by James Scott Bell
I believe writers are here to “bring the light.” It’s a dark world out there and most readers, I venture to say, don’t want more of the same in their leisure hours.
By that I don’t mean we avoid the harsher edges in our fiction. Indeed, that’s what the best thrillers take us through in order to deliver us at the end.
I do mean, though, that light (e.g., hope, justice) is a powerful—even necessary—element for today’s market.
Which brings me to the subject of lovely moments.
The other night Mrs. B and I re-watched one of our favorite movies, Lilies of the Field. This 1963 gem was a low-budget production that ended up nominated for five Oscars, including Best Picture and Adapted Screenplay. Sidney Poitier took home the Best Actor prize for his performance. Lilia Skala, the Austrian actress, was nominated for her supporting role (and should have won, in my humble opinion).
It’s the story of an itinerant worker, Homer Smith (Poitier), who is driving his old station wagon across the Arizona desert. His car needs water, so he pulls into the only homestead within miles. It turns out this is the humble dwelling of five nuns who are scraping out their subsistence by growing vegetables, raising chickens, and milking one cow. The nuns do not speak much English. We learn later they escaped over the Berlin Wall and came 8,000 miles to this desolate place.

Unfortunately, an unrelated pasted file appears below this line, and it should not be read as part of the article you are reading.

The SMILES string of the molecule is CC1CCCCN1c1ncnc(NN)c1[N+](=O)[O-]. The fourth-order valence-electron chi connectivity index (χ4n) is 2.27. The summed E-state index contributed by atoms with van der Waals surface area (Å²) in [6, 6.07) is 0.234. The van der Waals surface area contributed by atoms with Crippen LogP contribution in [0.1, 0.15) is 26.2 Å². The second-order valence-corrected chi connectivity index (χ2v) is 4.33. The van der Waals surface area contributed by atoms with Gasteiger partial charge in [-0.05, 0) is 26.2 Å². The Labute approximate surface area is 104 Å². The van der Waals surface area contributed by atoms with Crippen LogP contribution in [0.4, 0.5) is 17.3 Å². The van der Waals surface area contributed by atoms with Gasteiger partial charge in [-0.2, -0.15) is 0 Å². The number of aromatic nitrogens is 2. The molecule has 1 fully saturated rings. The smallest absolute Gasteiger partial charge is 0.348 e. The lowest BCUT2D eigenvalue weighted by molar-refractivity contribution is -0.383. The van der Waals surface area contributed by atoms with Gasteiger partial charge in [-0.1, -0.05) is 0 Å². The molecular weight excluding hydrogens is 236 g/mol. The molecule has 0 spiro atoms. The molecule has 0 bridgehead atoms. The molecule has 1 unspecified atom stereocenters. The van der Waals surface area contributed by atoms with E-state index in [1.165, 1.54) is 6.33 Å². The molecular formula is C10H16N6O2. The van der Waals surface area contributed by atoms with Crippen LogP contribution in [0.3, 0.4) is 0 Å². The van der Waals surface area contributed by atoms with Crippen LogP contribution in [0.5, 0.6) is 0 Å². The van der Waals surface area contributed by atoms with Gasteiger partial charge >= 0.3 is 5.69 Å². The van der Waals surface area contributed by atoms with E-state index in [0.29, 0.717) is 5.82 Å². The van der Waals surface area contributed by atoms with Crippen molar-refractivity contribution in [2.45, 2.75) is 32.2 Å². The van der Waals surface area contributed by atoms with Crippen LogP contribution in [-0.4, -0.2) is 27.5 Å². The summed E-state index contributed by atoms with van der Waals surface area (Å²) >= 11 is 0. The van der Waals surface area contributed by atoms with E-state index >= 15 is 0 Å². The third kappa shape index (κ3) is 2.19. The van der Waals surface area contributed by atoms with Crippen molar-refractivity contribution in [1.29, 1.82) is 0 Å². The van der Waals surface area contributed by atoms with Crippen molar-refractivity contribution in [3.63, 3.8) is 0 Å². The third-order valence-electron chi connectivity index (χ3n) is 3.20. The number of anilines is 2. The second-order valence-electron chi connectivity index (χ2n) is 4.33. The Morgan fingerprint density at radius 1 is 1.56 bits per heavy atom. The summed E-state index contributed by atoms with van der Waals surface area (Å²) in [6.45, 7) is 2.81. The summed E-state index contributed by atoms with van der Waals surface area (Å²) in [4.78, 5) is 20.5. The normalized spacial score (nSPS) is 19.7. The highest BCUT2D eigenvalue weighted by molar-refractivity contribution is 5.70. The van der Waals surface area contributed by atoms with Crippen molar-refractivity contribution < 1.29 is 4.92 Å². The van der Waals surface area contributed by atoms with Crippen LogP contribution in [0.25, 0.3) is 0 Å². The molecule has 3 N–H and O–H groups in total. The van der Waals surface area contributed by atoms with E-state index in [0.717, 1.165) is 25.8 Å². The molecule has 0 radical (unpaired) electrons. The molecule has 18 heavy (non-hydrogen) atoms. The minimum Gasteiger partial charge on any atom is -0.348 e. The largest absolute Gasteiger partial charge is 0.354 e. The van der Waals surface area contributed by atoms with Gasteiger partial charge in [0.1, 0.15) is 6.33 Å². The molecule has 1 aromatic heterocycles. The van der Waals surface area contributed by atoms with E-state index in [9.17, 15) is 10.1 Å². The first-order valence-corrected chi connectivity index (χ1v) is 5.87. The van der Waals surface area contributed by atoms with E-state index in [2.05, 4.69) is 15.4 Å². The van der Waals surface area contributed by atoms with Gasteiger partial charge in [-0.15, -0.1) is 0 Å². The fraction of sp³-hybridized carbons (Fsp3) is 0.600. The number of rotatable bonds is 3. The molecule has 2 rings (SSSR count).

The iron-willed Mother Superior (Skala) is convinced that God has sent “Schmidt” to them for a very special purpose—to build a chapel for the poor, mostly Mexican locals to attend mass.
Mass for this community is administered outside a local hash house by a priest who works out of a motor home. In a conversation with Homer, the priest admits that when he was ordained he prayed to be called to a majestic cathedral in some wealthy diocese. Now, he notes ruefully, he has to pray that his tires don’t blow out.
Near the end, with the chapel finished, the priest is brought in to see where he will now be saying the mass. He is so moved he can hardly speak. Finally, he says to the Mother Superior, “Many years ago, I made a very vain and selfish prayer. Now He has answered my prayer through you, through many people. I pray now I become worthy of His trust. And yours.”
A lovely moment. It’s with a minor character, but it deepens the emotional impact of the entire film.
So I’ve been thinking about how to add such moments to our fiction. Here are two prompts:
- Where can your Lead show mercy?
One of the best examples of this type of moment is from, not surprisingly, Casablanca. A desperate young wife asks Rick to answer the most important question in her life. She and her husband, refugees from Bulgaria, are desperate to get out of Casablanca, but need exit visas signed by the French police captain, Louis Renault. These visas cost serious money. The husband is trying to raise it in the gambling room, but is losing. The wife, however, has been approached by Louis (offscreen) with his standard offer—if she will sleep with him, he will grant the couple their visas.
The young wife wants to know if Renault is a man of his word. Rick knows immediately why she’s asking. He tells her, with cynical disdain, that yes, he’s a man of his word.
Then the wife wants to know something else: